Is there a game only you seem to remember?

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I think it had aliens in it. And the theme tune was unforgettable. It went, "da DA da," or something like that. Is there a game locked away in your memories, something from the distant past, that you can't remember the name of and nobody else ever mentions? In the foggy soup of edu-games and random things that came packaged with the family PC, is there something you wish you could recall? Maybe someone else will know what you're talking about. Now that I think about it, they probably weren't aliens. They might have just been weird fish.

Is there a game only you seem to remember?

Here are our answers, plus some from our forum.

Lauren Aitken, Deputy Guides Editor: Definitely "Rock Manager", I honestly thought I'd dreamt it up because nobody ever knew what I was talking about. Finally found out its name the other day and I can finally rest easy.

Robin Valentine, Print Editor: There's a game I was trying to figure out the name of just yesterday. I remember playing it at my cousin's house one day. It involved trying to survive on a fairly barren alien planet by splicing together the DNA of a handful of different creatures. You could combine a horse-like creature with a bird, for example, to get a new animal with the endurance of the former and the flight of the latter. In my memory it's isometric, and the creatures were little more than green silhouettes. This would probably have been mid to late '90s, though the game might've been older. And no, it wasn't Impossible Creatures. What is impossible is trying to google all that.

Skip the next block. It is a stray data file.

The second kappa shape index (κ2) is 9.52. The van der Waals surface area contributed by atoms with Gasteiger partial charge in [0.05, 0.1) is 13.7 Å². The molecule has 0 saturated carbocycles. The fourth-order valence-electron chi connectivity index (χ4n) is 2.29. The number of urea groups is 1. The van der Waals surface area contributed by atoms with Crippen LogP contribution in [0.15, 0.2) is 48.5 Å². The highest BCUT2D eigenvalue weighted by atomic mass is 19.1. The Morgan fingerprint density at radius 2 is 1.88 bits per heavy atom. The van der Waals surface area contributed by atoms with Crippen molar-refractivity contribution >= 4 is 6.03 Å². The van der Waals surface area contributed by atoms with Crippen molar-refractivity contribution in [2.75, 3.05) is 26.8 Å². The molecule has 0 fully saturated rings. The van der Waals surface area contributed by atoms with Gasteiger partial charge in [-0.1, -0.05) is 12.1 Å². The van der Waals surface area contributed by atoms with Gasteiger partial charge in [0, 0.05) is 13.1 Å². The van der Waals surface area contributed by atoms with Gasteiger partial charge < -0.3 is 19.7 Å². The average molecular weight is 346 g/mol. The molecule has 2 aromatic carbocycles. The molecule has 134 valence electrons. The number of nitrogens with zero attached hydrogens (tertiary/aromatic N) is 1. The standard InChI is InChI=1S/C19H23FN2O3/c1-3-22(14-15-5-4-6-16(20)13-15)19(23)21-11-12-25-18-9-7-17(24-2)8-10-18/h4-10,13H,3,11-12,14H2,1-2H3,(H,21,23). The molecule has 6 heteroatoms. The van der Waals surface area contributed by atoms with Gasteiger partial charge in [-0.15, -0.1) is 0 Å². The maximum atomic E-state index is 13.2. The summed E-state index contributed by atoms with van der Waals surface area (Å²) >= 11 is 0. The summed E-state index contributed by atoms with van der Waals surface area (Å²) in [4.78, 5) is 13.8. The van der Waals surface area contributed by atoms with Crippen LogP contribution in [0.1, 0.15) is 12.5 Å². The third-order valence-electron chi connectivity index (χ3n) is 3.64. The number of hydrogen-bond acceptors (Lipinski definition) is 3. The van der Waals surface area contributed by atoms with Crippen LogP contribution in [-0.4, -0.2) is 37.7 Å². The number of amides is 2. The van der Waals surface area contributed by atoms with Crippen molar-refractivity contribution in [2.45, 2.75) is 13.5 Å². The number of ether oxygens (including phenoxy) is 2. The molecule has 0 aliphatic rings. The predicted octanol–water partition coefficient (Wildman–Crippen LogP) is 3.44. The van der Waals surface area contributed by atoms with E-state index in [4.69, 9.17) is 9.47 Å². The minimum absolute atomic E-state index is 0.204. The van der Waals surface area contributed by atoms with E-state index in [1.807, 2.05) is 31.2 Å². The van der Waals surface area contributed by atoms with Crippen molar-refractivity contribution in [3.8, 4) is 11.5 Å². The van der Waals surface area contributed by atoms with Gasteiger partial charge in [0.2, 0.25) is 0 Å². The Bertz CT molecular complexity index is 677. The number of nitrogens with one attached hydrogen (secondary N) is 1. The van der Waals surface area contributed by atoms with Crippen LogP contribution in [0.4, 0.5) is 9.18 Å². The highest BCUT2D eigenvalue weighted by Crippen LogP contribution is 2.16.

Nat Clayton, Features Producer: Like Robin said, we were all sort of scouring our brains for oldies in Slack the other day, and I got stuck in a hole trying to remember one CD from a pile of dozens my dad used to keep in an old box next to our beige TIME PC. In a complete moment of obsessive panic I even googled, and I quote, "what's that 90s PC dogfighting game where you shoot UFOs and Old Macdonald sometimes plays", trying to cast back to a single vague memory of being 7 years old. Turns out, at least some combination of those works landed me on a Reddit page from someone asking a similar question, revealing the game to be 1998's Incoming by Rage Software—a game so unashamedly generic it coulda been plucked off the set of an NCIS murder scene.